CAIRO — The triumph of Hamas in this week's Palestinian elections was widely seen in the Middle East as a historic test not only for the Palestinians, but for Islamist parties across the Arab world as they reap the benefits of democratic openings.
In the wake of the militant group's victory, many Arab political analysts, including secular observers, urged American and European leaders to give Hamas a chance. A true commitment to democracy, they argued, will not work without a softened stance toward Islamist parties. Like it or not, they pointed out, Islamists increasingly are migrating into governing roles.
The Palestinian elections have emerged as an unprecedented experiment in modern Arab politics: An opposition party has defeated a stagnant ruling party to seize power. And a popular Islamist party will abdicate its anti-establishment perch to assume responsibility for running a government.
"We will live with the consequences of this fundamental turning point for years to come," columnist Joseph Samaha wrote in the Lebanese newspaper As Safir.
At a time when U.S. officials are touting democracy in the Arab world as an antidote to extremism and political violence, the Palestinian elections stand out as the clearest example of a broader regional trend: Islamist parties, some of which boast armed factions or openly hostile stances toward the United States, are gaining solid chunks of power in their governments through democratic elections. The United States regards Hamas as a terrorist organization and has called on the group to renounce violence.
Recent Iraqi elections handed a heavy share of power to that country's religious parties, some of which are tied to the Iranian government. Egypt's outlawed Muslim Brotherhood captured an unprecedented one-fifth of parliamentary seats in elections here last year. Lebanon's Hezbollah, too, has taken an increasingly active role in politics.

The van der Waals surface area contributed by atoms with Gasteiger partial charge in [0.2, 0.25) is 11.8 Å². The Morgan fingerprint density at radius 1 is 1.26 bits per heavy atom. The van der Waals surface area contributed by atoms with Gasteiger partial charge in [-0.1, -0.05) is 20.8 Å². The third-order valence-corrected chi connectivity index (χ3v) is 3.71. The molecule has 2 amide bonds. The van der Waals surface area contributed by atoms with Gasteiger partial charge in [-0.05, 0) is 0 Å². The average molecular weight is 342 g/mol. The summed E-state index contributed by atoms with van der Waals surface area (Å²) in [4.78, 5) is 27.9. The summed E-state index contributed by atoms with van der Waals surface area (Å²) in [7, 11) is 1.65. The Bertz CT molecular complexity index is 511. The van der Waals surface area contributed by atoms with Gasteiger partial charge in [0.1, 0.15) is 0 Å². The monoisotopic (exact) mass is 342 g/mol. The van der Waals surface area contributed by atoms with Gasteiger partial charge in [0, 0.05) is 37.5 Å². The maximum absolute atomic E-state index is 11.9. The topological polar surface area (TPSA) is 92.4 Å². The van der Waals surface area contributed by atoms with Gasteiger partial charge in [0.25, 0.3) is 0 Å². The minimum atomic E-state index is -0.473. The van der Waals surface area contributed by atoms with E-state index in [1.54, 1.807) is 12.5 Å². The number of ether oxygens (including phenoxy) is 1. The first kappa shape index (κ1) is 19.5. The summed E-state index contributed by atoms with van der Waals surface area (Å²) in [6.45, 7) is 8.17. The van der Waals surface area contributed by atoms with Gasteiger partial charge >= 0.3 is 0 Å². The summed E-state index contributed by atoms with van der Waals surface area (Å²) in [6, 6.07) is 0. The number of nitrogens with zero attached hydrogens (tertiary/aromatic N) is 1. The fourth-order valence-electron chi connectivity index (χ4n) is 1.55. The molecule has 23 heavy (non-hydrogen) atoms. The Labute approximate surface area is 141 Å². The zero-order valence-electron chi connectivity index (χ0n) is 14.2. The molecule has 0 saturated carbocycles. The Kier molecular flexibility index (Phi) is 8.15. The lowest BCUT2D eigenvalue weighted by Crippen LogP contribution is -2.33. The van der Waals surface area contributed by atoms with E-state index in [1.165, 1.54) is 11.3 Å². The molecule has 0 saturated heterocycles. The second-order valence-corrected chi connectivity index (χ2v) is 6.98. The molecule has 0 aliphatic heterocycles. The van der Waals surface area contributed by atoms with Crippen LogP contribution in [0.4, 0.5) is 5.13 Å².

Islamists tend to view their evolution from fringe or even underground movements to mainstream political parties as a natural progression, one that correctly represents popular will in countries where many people are devout Muslims.
"We are rising," said Essam Erian, a senior leader of the Muslim Brotherhood. Islam "is not for opposition parties only. It's the new strategy for change in this region, for achieving the dreams of equality, prosperity and unity."
But even before the Arab world digested news of the Hamas upset, there was a dawning sense of anxiety among Islamists over how the militant political force would fare as Palestinian power brokers. Algeria's Islamists were voted into power in 1991, but they were promptly toppled by a military coup. The political meltdown pitched the nation into a grueling civil war.
Since then, Islamists have stayed on the fringes of Arab politics -- and there was a pervasive sense Friday that their collective credibility hinges on Hamas' ability to live up to its newfound clout.
On satellite TV channels and in newspapers, commentators traded speculation over whether Hamas, an organization formally committed to the destruction of the Jewish state, would acknowledge Israel or comply with demands from the West to disarm.
"If they refuse to put down arms, it's a warning bell to the rest of the world that, unless secular opposition parties are allowed to operate, we're definitely going to get more of this," said Hisham Kassem, editor of the independent Egyptian newspaper Al Masry al Youm. "If Hamas sobers up and realizes they're in a position of responsibility, then it's a message to the dictators that we'll have to accept the Islamist alternative."
Many people here believe that Islamists, too, will be forced into more moderate stances -- or else be discredited -- as they become involved in mainstream politics.
"This is an experiment. The more they're in control and represent the government, it may be the kiss of death," said Karim Makdisi, a professor of political science at the American University of Beirut. "They're good at being opposition because they portray themselves as uncorrupted, and that resonates. There's so much anger and frustration against the people in charge of all the Arab countries."
Many Arabs described the Palestinian vote as a protest against the status quo -- a collective shout of disgust not only with their leaders, but also with the international community.
"The Palestinian Authority denounced terrorism. It abandoned resistance and responded to all Israeli and American preconditions. What did it get in return?" said an article Friday in the pan-Arab newspaper Al Quds al Arabi. "For the first time and very loudly, the Palestinian people ... have said that they are against normalization, against agreements that conflict with their legitimate rights."